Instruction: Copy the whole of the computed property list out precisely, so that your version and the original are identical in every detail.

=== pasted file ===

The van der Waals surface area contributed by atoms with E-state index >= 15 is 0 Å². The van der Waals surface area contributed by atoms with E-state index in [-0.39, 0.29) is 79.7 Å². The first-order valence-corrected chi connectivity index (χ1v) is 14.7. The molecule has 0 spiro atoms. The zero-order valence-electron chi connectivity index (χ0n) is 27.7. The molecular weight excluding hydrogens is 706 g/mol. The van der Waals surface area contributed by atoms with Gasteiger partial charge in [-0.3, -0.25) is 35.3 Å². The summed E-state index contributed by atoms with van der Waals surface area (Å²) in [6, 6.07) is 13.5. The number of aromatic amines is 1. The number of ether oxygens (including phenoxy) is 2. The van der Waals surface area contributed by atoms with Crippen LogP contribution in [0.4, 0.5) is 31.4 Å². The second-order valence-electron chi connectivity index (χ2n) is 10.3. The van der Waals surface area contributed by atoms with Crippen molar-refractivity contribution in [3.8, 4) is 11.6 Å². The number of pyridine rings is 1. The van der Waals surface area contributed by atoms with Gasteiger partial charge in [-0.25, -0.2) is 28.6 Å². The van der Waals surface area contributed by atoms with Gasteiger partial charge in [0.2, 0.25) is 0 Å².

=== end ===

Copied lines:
The van der Waals surface area contributed by atoms with E-state index >= 15 is 0 Å². The van der Waals surface area contributed by atoms with E-state index in [-0.39, 0.29) is 79.7 Å². The first-order valence-corrected chi connectivity index (χ1v) is 14.7. The molecule has 0 spiro atoms. The zero-order valence-electron chi connectivity index (χ0n) is 27.7. The molecular weight excluding hydrogens is 706 g/mol. The van der Waals surface area contributed by atoms with Gasteiger partial charge in [-0.3, -0.25) is 35.3 Å². The summed E-state index contributed by atoms with van der Waals surface area (Å²) in [6, 6.07) is 13.5. The number of aromatic amines is 1. The number of ether oxygens (including phenoxy) is 2. The van der Waals surface area contributed by atoms with Crippen LogP contribution in [0.4, 0.5) is 31.4 Å². The second-order valence-electron chi connectivity index (χ2n) is 10.3. The van der Waals surface area contributed by atoms with Crippen molar-refractivity contribution in [3.8, 4) is 11.6 Å². The number of pyridine rings is 1. The van der Waals surface area contributed by atoms with Gasteiger partial charge in [-0.25, -0.2) is 28.6 Å². The van der Waals surface area contributed by atoms with Gasteiger partial charge in [0.2, 0.25) is 0 Å².